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Your imports and module structure seems like an incredible mess. Yet your application only contains 3 files. Let's try and improve that.

Value your namespaces

import this

Preferably in an interactive session, will give you an insight of how you should approach problems in Python. In your case, it is the last line Namespaces are one honking great idea -- let's do more of those! which is at issue.

The core idea is to control where symbols can be found without risk of overriding them (or doing so knowingly). As such, from <something> import * is a bad practice and should either be:

import <something>

or

from <something> import <required_name1>, ..., <required_nameN>

This also means that you should removed unnecessary imports.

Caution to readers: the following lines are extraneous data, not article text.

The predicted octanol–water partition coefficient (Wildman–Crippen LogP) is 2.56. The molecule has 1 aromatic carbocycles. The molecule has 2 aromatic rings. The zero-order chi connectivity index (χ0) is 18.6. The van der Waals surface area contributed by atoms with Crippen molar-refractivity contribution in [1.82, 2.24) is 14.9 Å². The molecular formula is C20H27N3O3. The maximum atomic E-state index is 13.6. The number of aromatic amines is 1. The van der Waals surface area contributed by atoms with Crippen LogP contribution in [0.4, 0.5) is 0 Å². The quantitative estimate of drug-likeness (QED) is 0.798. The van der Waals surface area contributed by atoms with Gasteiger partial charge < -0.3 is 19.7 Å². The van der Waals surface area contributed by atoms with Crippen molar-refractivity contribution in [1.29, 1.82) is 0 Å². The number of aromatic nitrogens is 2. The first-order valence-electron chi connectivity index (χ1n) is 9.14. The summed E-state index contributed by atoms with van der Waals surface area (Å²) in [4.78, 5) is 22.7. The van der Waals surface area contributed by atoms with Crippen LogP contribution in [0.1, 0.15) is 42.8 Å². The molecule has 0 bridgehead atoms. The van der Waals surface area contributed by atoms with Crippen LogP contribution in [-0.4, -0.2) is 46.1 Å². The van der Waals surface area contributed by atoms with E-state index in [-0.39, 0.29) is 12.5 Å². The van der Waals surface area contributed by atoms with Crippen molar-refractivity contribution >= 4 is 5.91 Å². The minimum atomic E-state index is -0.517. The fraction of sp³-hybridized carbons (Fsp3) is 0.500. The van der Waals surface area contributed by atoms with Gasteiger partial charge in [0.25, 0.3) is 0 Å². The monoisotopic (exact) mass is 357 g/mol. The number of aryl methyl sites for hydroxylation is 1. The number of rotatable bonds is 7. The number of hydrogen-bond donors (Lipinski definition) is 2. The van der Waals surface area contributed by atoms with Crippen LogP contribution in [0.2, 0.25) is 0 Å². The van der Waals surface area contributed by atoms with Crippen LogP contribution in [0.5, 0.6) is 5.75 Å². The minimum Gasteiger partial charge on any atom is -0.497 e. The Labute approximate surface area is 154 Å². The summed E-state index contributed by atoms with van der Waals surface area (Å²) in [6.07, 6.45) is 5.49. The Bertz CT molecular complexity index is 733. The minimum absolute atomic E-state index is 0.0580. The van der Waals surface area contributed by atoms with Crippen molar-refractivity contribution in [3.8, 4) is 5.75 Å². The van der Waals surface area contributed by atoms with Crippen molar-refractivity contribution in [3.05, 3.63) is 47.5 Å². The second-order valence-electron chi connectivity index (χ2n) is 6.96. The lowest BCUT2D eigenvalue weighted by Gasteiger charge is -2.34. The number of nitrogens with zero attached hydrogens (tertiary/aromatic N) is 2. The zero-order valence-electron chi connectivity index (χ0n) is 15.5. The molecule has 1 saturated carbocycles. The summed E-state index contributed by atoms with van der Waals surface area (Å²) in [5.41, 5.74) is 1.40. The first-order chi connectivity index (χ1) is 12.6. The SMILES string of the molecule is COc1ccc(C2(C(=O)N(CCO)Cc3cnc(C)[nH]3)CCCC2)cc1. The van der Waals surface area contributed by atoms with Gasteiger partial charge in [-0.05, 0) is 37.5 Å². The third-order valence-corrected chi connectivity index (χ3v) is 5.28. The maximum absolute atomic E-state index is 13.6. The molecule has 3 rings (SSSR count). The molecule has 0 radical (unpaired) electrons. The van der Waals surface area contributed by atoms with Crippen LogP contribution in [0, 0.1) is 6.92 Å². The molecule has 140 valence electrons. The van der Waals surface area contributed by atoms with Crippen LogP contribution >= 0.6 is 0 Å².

Avoid circular imports

I'm talking about having from main import * in routes.py and from routes import * in main.py.

One of the major issue with circular import is that one of them might bring an half-loaded module, (mainly) leading to NameErrors.

Why do you need to import routes in the first place? Nothing is used from that in main.py, so you can remove it.

Why do you need to import main in the first place? To be able to use render_template and the app object? Well, you should import render_template in routes.py and create app in there instead.

Don't over-split your code

Modules are good since they allow you to differentiate purposes for pieces of codes. But too much modules makes the code unmanageable.